Oil and gas offshore, built on that Canada, Natpro is working with our Houston based team to look at opportunities for equipment for the White Rose project. The offshore equipment arena is a new territory for Natpro in Canada. Mining, we have seen an increase in our quoting activity in the sector where currently, our quoting opportunity is mainly in Eastern Canada with the iron ore, nickel, diamond, aluminum, and potash mine operations. Maybe in power, this sector is showing an increase in quoting activities. Our Natpro operation is currently engaged in quoting some opportunities in the hydroelectric launches.

B27 international markets, our recent acquisition of B27 has provided access to international geographic areas that B27 has established representation, local presence and a solid customer base. B27 product offering along with the addition of DXPs product offerings will provide greater opportunities to increase our market share in these markets. B27’s international market sector aligned with our domestic land base and offshore upstream and midstream sectors.

Integrated Flow Solutions facility in Tyler, Texas has several capabilities that are IPS, DXP IPS leverage and B27 having fabrication to DXP in Houston can be leveraged and both sides are pleased with their new resources. Latin America and Caribbean, this sector performed well in 2013 and is expected to continue in 2014. That will be above 2013 levels. We are currently working on expanding our presences in the Ecuador market having local presence allows us to take advantage [Indiscernible] of our products and services as well as meet the requirements of local content law in Ecuador.

Korea, B27s integrated flow is currently working directly with Korea with the local engineering procurements and contractors EPC along with three of the major shipyards around several offshore platform projects being bid by the South-Korean contractors. [Indiscernible] North America, B27 opened their Dubai office in 2013. This provides the opportunity to have direct access for quotes, for equipment and services for this market sector. Activity level is steadily increasing and to keep pace, we are expanding our work force to ensure we continue to provide outstanding customer service.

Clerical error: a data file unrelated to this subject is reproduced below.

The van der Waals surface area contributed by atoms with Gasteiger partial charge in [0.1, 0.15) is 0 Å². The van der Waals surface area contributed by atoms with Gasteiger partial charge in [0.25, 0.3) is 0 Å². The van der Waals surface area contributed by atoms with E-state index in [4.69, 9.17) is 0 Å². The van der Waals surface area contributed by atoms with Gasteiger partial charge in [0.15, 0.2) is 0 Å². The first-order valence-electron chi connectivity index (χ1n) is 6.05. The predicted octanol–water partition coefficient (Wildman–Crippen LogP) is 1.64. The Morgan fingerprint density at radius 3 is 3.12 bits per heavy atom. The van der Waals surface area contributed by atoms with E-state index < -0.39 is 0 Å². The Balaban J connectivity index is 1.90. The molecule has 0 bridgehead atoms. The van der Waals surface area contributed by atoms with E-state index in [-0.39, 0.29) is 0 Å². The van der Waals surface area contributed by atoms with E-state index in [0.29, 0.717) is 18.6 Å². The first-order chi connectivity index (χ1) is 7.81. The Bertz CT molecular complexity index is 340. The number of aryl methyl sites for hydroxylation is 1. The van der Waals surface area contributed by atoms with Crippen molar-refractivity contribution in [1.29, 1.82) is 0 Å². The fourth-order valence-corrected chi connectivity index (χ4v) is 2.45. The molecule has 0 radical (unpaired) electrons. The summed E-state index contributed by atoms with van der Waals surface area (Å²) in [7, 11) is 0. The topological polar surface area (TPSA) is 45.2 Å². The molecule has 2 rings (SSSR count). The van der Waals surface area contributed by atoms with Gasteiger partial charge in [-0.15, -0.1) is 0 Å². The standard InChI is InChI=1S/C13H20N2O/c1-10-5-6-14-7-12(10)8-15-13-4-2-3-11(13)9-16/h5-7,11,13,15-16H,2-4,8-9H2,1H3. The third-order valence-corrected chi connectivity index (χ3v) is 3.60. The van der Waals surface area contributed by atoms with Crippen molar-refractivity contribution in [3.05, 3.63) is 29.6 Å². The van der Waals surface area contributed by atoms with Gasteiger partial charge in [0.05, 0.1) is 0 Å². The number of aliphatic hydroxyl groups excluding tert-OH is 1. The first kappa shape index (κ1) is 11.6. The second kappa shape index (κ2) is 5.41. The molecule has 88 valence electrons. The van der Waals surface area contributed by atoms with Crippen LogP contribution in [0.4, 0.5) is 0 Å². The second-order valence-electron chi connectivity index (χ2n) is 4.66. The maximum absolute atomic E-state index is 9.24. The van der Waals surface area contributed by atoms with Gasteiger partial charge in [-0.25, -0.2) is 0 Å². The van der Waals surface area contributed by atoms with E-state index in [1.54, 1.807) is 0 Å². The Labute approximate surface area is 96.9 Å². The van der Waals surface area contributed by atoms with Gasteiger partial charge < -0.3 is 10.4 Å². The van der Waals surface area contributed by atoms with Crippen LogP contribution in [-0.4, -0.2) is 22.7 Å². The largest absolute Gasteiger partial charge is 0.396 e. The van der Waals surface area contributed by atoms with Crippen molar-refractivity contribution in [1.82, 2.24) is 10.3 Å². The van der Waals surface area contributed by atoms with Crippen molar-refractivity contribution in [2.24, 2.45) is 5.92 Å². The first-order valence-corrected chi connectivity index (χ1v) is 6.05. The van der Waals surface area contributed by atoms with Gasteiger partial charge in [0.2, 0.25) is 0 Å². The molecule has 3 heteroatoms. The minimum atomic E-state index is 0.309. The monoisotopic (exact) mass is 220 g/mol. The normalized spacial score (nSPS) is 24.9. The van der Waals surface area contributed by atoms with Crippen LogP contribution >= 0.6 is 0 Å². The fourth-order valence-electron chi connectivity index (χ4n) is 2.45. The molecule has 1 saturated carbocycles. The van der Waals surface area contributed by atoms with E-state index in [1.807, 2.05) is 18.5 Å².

IPS, is optimistic that Q1 and all of 2014 will remain robust with our products and services supporting the major U.S. oil and gas shale plays, our international upstream and midstream markets in the Southwest U.S. and Mexico finally. That is – I’m done. I guess, we’re now open for questions, fine.

Question-and-Answer Session

Operator

Thank you, sir. Ladies and gentleman we will now begin the question-and-answer session. (Operator Instructions) Our first question is from the line of Matt Duncan with Stephens Inc. Please go ahead.

Matt Duncan – Stephens, Inc.

Hi Guys.

Mac McConnell

Hey Matt

David R. Little

Hey Matt.

Matt Duncan – Stephens, Inc.

First thing I’ve have got, you talked a little bit about the timing around IPS on the revenue side in the quarter, did you see any impact from the winter weather that we saw especially in the Permian. Did that cause you any trouble on the service center side and what’s all this winter weather we’re seeing across the country in the first quarter (inaudible)?

David R. Little

I guess your question sounds like it was related to IPS specifically?

Matt Duncan – Stephens, Inc.

No just the whole business David, I mean IPS, was there an impact there, but just the whole business in general.

David R. Little

We don’t have any way of quantifying what the weather did to us. I mean we had lots of stores that were closed for a day here, a day there, and two days here maybe – I don’t know really how to quantify that. I don’t know how to quantity the fact that IPS had a lot of work in most of our sales that we thought we might have gotten in the fourth quarter was in the area of IPS and that business can be lumpy as you know when you are doing percentage of completion and maybe weather affected a manufacturer from shipping us some components that we didn’t get that we were expecting to get, et cetera, that might have had an effect.